Medication compliance means taking all your prescription drugs as directed by your doctor—at the right times...in the right dosages...every day you're supposed to, for as long as necessary. In other words, it means following the instructions precisely. Sounds easy, right?
Example: Longstanding research shows that about 125,000 Americans die each year because they don't take their heart medication properly.
Nearly one-third of people who are prescribed drugs don't even fill their original prescriptions. Among those who do, compliance rates follow the "rule of sixths"...
- ⅙ are perfect in their compliance.
- ⅙ are pretty good, but sometimes take the drug at the wrong time of day,
- ⅙ miss a day of medication every now and then.
- ⅙ take "drug holidays" (discontinuing medication for three or more days) three or four times per year.
- ⅙ take drug holidays once a month or more, and frequently skip their medication for one to two days.
- ⅙ don't comply much at all...but tell their doctors that they do.
Why So Much Resistance?
There are a variety of reasons why people don't take their medication as prescribed. Unfortunately, many doctors don't ask about compliance, and patients usually don't bring up the topic on their own.
Important: Even if your doctor doesn't ask, be sure to discuss any problems you may be having adhering to the drug regimen you have been prescribed.
If you're having trouble sticking to your medication schedule, follow up with your doctor or his/her nurse by phone or E-mail between appointments.
Another option is to keep a medication log to take to the doctor—this will give you the feeling that you are preparing for an appointment every day. Make note of any side effects or problems you're having with adhering to the drug regimen.
The top nine reasons (listed alphabetically) that people don't take their medication and my advice for correcting the problem…
- Apathy. Some people lose interest in their health, so thus stop taking their medication.
Solution: Schedule an appointment with your doctor. Your apathy may be a sign of depression, a relatively common secondary disorder among people faced with a serious or painful illness. Your physician usually can prescribe an antidepressant, which may improve both your mental outlook and your medication compliance.
- Conscious omission. When a doctor prescribes medication, some people feel compelled to defy authority/assert their independence.
Solution: Rather than waging an emotional rebellion, remember who stands to gain from medication compliance—if you don't take the drug, only you will be hurt...not the doctor.
- Cost. The medication is too expensive.
Solutions: Ask your doctor if there is a generic version of your medication...or if another, less expensive medication could be substituted. Another option is pill splitting. For some medications, the cost is the same, regardless of the dose--for example, a 5-mg pill could cost the same as one that is 10 mg. By buying the higher dose and cutting the pills in half, you get twice the bang for your buck. Pill-splitting devices are available in drugstores for less than $10. Not all medications can be split-ask your pharmacist.
- Denial. When taking medications for a 'silent" disease, such as high blood pressure, some people disregard the diagnosis, thinking that if they were really sick, they would feel bad.
Solution: Ask your doctor what the risks are in not taking the medication. For example, even if you know that a medication helps reduce blood pressure, you may need to be reminded that your risk for stroke and heart attack is increased if your blood pressure is not controlled.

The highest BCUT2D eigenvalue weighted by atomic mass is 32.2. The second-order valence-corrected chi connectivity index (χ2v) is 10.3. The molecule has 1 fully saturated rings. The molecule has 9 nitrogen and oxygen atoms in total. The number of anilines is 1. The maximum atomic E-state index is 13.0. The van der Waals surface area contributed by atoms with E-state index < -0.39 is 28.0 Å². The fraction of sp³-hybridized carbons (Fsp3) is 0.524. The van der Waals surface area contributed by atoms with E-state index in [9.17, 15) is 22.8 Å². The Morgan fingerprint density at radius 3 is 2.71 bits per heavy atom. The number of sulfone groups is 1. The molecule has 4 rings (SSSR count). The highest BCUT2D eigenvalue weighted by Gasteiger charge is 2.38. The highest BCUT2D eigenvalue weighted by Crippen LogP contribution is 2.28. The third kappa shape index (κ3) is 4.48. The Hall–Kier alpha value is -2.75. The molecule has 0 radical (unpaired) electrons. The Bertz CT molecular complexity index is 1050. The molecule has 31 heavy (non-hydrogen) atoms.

- Fear. Some people think that all prescription drugs-or a particular prescription drug will hurt them.
Solution: If you are concerned about potential side effects of prescription drugs and prefer "natural" or herbal treatments, discuss this with your doctor. He may be able to recommend a dietary supplement or to allay your fears concerning the medication.
- Feeling better. Once the immediate health problem improves, many people cut back or stop taking the prescribed medication.
Solution: Realize that doctors prescribe medication according to specific dosing schedules so that the medication builds up in the bloodstream. If you stop taking an antibiotic, for example, you may not eliminate all the bacteria causing an infection. "Drug holidays should be avoided, because skipping days may cause fluctuations in the blood levels of medication, which can make the drug less effective.
- Forgetfulness. Memory problems, as well as having other priorities, cause many people to miss taking medication
Solutions: Count doses in advance and store them in a compartmentalized pill storage box. One- or two-week containers are available at most supermarkets and drugstores.
It also helps to put medication in a place where you are most likely to see it. For example, if you take it in the morning, store the medication near your coffee mug or in the utensil drawer. If the medication must be refrigerated, place a reminder note near your mug or in the utensil drawer.
People who own cell phones, personal digital assistants or computers with an alarm feature can set these devices to ring at the same time every day. Pocket-sized alarms used solely as a reminder to take medication are available in drugstores for about $6 to $10.
- Lifestyle. Travel, inconsistent work or home hours, or a generally busy schedule can interfere with medication compliance.
Solution: Keep your medication stored in a pill box and leave it where you will be sure to see it-such as on a bedside table—whether you're at home or traveling.
- Side effects. Nausea, headache, drowsiness and upset stomach can occur with many medications.
Solution: Your doctor usually can change the prescription, give suggestions about other ways to take the medication—for example, with food—or prescribe an additional drug to counteract the side effects.